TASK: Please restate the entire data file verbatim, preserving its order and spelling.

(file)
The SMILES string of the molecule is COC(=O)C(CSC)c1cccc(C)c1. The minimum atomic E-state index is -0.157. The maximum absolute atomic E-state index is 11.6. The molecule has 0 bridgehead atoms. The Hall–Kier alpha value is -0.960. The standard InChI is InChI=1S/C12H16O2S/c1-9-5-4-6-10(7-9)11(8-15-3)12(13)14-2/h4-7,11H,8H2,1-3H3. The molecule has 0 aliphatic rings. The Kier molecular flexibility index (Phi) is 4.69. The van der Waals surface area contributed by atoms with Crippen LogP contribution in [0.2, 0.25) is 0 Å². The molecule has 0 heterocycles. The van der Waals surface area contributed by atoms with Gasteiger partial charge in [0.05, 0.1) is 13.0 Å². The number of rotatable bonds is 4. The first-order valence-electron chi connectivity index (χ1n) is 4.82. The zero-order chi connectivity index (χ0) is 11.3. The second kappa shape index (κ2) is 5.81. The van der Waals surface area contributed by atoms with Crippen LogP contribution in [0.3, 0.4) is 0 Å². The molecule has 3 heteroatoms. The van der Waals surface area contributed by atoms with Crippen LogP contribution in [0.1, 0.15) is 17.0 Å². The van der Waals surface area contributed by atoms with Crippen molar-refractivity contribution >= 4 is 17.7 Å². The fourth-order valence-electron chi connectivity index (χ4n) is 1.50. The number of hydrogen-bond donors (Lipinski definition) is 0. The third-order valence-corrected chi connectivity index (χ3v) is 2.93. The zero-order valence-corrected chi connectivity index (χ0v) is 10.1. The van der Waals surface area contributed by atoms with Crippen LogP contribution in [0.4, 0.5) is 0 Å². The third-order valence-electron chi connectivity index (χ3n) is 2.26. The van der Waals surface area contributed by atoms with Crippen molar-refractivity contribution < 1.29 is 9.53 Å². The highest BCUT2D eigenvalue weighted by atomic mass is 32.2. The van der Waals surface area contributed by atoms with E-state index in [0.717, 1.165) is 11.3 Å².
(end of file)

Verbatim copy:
The SMILES string of the molecule is COC(=O)C(CSC)c1cccc(C)c1. The minimum atomic E-state index is -0.157. The maximum absolute atomic E-state index is 11.6. The molecule has 0 bridgehead atoms. The Hall–Kier alpha value is -0.960. The standard InChI is InChI=1S/C12H16O2S/c1-9-5-4-6-10(7-9)11(8-15-3)12(13)14-2/h4-7,11H,8H2,1-3H3. The molecule has 0 aliphatic rings. The Kier molecular flexibility index (Phi) is 4.69. The van der Waals surface area contributed by atoms with Crippen LogP contribution in [0.2, 0.25) is 0 Å². The molecule has 0 heterocycles. The van der Waals surface area contributed by atoms with Gasteiger partial charge in [0.05, 0.1) is 13.0 Å². The number of rotatable bonds is 4. The first-order valence-electron chi connectivity index (χ1n) is 4.82. The zero-order chi connectivity index (χ0) is 11.3. The second kappa shape index (κ2) is 5.81. The van der Waals surface area contributed by atoms with Crippen LogP contribution in [0.3, 0.4) is 0 Å². The molecule has 3 heteroatoms. The van der Waals surface area contributed by atoms with Crippen LogP contribution in [0.1, 0.15) is 17.0 Å². The van der Waals surface area contributed by atoms with Crippen molar-refractivity contribution >= 4 is 17.7 Å². The fourth-order valence-electron chi connectivity index (χ4n) is 1.50. The number of hydrogen-bond donors (Lipinski definition) is 0. The third-order valence-corrected chi connectivity index (χ3v) is 2.93. The zero-order valence-corrected chi connectivity index (χ0v) is 10.1. The van der Waals surface area contributed by atoms with Crippen LogP contribution in [0.4, 0.5) is 0 Å². The third-order valence-electron chi connectivity index (χ3n) is 2.26. The van der Waals surface area contributed by atoms with Crippen molar-refractivity contribution < 1.29 is 9.53 Å². The highest BCUT2D eigenvalue weighted by atomic mass is 32.2. The van der Waals surface area contributed by atoms with E-state index in [0.717, 1.165) is 11.3 Å².